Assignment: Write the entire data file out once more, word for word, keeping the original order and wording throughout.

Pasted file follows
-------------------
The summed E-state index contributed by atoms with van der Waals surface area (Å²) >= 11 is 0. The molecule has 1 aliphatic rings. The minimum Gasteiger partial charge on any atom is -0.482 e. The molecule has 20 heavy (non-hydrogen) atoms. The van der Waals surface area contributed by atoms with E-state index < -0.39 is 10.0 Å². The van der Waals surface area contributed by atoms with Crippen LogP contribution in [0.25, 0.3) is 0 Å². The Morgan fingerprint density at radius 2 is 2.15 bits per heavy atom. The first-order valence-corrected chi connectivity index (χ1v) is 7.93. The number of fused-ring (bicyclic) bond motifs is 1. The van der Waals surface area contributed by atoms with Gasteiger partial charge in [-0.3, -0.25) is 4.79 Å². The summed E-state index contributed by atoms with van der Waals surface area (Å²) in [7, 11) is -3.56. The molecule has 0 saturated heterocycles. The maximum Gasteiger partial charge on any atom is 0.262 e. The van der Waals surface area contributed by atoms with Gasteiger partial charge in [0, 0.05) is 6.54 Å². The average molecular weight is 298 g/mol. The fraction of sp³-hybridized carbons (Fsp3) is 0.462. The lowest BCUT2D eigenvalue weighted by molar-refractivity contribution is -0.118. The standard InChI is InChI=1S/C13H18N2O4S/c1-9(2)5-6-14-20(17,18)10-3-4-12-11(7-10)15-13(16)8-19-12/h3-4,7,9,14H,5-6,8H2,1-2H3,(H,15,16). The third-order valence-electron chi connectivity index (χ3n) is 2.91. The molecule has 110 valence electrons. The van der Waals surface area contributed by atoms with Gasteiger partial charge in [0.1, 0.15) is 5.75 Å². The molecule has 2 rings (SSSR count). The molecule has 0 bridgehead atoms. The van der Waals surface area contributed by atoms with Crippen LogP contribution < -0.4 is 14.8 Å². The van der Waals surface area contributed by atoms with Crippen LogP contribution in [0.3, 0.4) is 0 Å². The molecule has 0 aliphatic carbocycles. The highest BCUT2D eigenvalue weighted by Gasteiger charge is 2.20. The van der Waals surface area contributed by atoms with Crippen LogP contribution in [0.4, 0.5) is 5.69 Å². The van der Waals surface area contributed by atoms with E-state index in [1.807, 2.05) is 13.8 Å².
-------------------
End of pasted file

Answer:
The summed E-state index contributed by atoms with van der Waals surface area (Å²) >= 11 is 0. The molecule has 1 aliphatic rings. The minimum Gasteiger partial charge on any atom is -0.482 e. The molecule has 20 heavy (non-hydrogen) atoms. The van der Waals surface area contributed by atoms with E-state index < -0.39 is 10.0 Å². The van der Waals surface area contributed by atoms with Crippen LogP contribution in [0.25, 0.3) is 0 Å². The Morgan fingerprint density at radius 2 is 2.15 bits per heavy atom. The first-order valence-corrected chi connectivity index (χ1v) is 7.93. The number of fused-ring (bicyclic) bond motifs is 1. The van der Waals surface area contributed by atoms with Gasteiger partial charge in [-0.3, -0.25) is 4.79 Å². The summed E-state index contributed by atoms with van der Waals surface area (Å²) in [7, 11) is -3.56. The molecule has 0 saturated heterocycles. The maximum Gasteiger partial charge on any atom is 0.262 e. The van der Waals surface area contributed by atoms with Gasteiger partial charge in [0, 0.05) is 6.54 Å². The average molecular weight is 298 g/mol. The fraction of sp³-hybridized carbons (Fsp3) is 0.462. The lowest BCUT2D eigenvalue weighted by molar-refractivity contribution is -0.118. The standard InChI is InChI=1S/C13H18N2O4S/c1-9(2)5-6-14-20(17,18)10-3-4-12-11(7-10)15-13(16)8-19-12/h3-4,7,9,14H,5-6,8H2,1-2H3,(H,15,16). The third-order valence-electron chi connectivity index (χ3n) is 2.91. The molecule has 110 valence electrons. The van der Waals surface area contributed by atoms with Gasteiger partial charge in [0.1, 0.15) is 5.75 Å². The molecule has 2 rings (SSSR count). The molecule has 0 bridgehead atoms. The van der Waals surface area contributed by atoms with Crippen LogP contribution < -0.4 is 14.8 Å². The van der Waals surface area contributed by atoms with Crippen LogP contribution in [0.3, 0.4) is 0 Å². The molecule has 0 aliphatic carbocycles. The highest BCUT2D eigenvalue weighted by Gasteiger charge is 2.20. The van der Waals surface area contributed by atoms with Crippen LogP contribution in [0.4, 0.5) is 5.69 Å². The van der Waals surface area contributed by atoms with E-state index in [1.807, 2.05) is 13.8 Å².